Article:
The Money Value of Time


Even if you’re not particularly familiar with the wide world of finance, you’ve probably heard mention of the “time value of money”. This is the foundational idea that a dollar received today is not the same as a dollar received a year/decade/century from now. You may relate to that concept in any number of ways (say, in terms of the familiar notions of inflation or interest or opportunity cost), but I’m guessing you don’t dispute the idea itself: that the constructs of money and time are inextricably linked.

Take, for another example, the hackneyed business adage that time actually is money. Sure it is, to the extent that time as a resource can be converted into proportionate amounts of sweet, sweet profit. Same idea, though: whether we’re talking about the “time value of money” or the direct equivalence of the two things, the expectation is that time – as an input to some economic process – should yield more money.

But what if we inverted our perspective on precisely that idea?

What if instead of examining how we can invest time to earn money, we were to focus on how we can invest money to earn time? I mean, if they are indeed equivalent and therefore interchangeable, then the exchange of one for the other should happen in either direction, right?

It turns out that this theory does hold true in practice…kinda.

In the obvious and conventional direction, consider the basic function of a job as a mechanism for converting time into money. On the flip side, commonly held beliefs about the importance of a ‘work/life balance’ (not to mention the physical necessity of sleep, etc.) demonstrate that there is some boundary for that time/money exchange. We can’t work 24 hours a day, so we naturally forfeit some hours’ worth of earning potential. Backing down from there, though, we might face the choice between, say, a 60-hour-a-week job paying 5 goats per month and a 40-hour-a-week job paying 4 goats. Which do you choose? Well, that depends on your relative taste for goats and leisure time.

But here’s the trick: while this money-for-time exchange (that is, giving up money to keep more time) can be routinely observed in the context of decisions regarding the absolute forfeiture of the latter – as in the choice of whether to take a job requiring more hours – there’s a more subtle time/money choice that’s routinely overlooked by conventional wisdom, concerning the specific nature of the time invested.

To see what I mean, consider what conventional wisdom says about two 40-hour-per-week jobs: one paying 12 oxen per year, the other paying 15. (Editor’s Note: implied goat/ox exchange rate has not been tested for accuracy.) Same hours means you take the higher-paying one, right? No? Okay, so you’ve allowed for the fact that you may hate the higher-paying job and like the lower-paying one, where the pay gap is arguably modest. Fair enough.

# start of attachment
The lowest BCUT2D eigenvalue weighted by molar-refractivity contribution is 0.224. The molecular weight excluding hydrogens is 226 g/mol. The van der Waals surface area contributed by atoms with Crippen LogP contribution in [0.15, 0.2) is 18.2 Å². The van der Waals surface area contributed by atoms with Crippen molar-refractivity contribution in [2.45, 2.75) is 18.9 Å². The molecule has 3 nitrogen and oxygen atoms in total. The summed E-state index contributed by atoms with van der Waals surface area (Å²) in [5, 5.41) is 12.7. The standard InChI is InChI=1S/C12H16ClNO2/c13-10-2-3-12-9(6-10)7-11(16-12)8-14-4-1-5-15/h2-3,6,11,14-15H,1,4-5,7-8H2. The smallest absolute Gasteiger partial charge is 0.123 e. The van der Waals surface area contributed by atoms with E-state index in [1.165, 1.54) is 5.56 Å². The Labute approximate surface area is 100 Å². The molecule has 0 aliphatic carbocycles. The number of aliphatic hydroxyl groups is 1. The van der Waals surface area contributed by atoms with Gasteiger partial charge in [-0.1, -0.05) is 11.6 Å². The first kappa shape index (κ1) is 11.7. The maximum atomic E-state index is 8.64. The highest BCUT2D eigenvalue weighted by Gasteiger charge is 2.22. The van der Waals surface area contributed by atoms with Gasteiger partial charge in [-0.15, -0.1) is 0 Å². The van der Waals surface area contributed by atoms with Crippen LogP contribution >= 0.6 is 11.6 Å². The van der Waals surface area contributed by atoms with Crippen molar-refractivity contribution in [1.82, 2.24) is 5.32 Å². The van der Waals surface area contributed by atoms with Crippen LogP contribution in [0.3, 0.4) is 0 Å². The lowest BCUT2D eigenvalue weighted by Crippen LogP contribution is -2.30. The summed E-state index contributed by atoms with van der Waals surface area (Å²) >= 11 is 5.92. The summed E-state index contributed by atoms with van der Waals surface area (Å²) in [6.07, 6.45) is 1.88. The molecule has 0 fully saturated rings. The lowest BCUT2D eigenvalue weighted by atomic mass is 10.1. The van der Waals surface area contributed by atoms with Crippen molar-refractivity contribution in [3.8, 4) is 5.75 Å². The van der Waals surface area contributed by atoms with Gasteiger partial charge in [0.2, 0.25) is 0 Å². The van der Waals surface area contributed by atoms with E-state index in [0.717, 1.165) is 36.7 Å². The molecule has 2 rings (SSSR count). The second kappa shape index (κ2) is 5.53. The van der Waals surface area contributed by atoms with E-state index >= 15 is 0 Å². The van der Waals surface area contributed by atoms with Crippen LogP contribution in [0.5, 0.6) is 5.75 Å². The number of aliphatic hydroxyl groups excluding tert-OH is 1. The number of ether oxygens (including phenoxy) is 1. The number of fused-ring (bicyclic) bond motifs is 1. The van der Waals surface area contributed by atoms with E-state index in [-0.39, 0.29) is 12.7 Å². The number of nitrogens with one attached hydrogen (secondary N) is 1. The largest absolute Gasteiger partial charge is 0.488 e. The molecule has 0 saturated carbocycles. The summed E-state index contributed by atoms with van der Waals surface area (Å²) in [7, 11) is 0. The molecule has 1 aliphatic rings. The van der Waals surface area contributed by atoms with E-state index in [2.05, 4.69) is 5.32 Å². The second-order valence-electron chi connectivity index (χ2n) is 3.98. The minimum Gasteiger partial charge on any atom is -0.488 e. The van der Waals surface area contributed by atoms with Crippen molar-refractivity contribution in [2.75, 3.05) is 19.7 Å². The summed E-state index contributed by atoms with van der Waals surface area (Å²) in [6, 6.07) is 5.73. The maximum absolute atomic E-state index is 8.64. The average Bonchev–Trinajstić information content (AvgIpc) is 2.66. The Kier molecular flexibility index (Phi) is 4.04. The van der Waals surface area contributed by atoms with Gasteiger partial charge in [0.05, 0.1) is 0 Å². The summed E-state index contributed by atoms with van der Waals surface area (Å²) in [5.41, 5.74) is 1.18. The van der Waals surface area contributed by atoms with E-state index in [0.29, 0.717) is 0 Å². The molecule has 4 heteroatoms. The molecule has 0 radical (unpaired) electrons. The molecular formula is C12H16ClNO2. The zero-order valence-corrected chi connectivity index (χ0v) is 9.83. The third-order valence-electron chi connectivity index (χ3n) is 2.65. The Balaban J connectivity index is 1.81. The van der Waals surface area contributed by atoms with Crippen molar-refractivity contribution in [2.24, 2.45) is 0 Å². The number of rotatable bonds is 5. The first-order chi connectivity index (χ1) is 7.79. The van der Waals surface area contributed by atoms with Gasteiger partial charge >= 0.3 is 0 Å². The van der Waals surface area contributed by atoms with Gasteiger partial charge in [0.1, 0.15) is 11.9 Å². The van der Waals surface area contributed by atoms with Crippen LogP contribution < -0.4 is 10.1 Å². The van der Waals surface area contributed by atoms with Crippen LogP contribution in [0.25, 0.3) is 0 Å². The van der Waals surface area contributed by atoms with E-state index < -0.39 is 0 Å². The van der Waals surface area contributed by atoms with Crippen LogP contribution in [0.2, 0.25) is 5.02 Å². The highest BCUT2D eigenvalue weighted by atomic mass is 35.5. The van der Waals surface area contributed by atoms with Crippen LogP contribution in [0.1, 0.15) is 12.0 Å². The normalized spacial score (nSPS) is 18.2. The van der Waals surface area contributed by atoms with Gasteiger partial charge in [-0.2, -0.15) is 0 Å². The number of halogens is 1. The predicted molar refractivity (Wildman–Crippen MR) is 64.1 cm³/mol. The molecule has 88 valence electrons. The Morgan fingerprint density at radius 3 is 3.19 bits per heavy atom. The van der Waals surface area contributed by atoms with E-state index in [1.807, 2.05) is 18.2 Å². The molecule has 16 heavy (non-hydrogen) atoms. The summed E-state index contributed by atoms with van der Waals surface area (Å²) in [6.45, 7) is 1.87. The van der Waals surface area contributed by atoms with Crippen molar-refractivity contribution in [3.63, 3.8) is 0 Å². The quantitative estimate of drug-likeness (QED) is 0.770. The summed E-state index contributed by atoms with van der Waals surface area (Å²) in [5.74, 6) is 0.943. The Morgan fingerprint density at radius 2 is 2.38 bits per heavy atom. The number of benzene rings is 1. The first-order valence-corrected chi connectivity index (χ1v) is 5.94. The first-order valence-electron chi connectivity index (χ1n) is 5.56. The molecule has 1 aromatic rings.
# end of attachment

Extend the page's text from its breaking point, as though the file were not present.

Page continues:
But what if it was the same two jobs, now paying 10 oxen and 20 oxen, respectively? Tougher choice, right?

Of course, I didn’t invent this problem nor the type of thinking required to make a choice in view of the constraints. But I do think that, in practice, people tend to overvalue the higher salary. And that’s where that less-obvious tradeoff I mentioned earlier comes into play. If you have to completely write off 40 hours per week to get 20 oxen per year but could really enjoy those same 40 hours per week by settling for 10 oxen instead, would you consider it? After all, time is money, right?… So how much money would you invest to retain the value of your time?

The big caveat, of course, is that this debate only arises from a position of great privilege. Not everyone has the choice between two jobs that pay the bills, period, much less one that pays the bills and one that earns well above that level. Certainly, my comments don’t apply in that context. The choice I’m identifying concerns those who could pick between work that’s ho-hum (or miserable) but pays very well, and work that is genuinely fulfilling but only pays…sufficiently.

I don’t mean this idea to sound radical. In my mind, it’s actually a matter of sheer pragmatism, born of the observation that a lot of people don’t think twice about making huge investments of time (and often quality of life), for the promise of material comfort and a carefree retirement. The choice is, obviously, up to the individual.

My point is simply that there is a choice to be made in the first place.

I heard a great quote recently, on the topic of those who find themselves encumbered by the stresses of a demanding career, debt load, etc. It’s a simple and elegant allusion to the very existence of choice that interests me…

“Everything you’re carrying, you picked up.”


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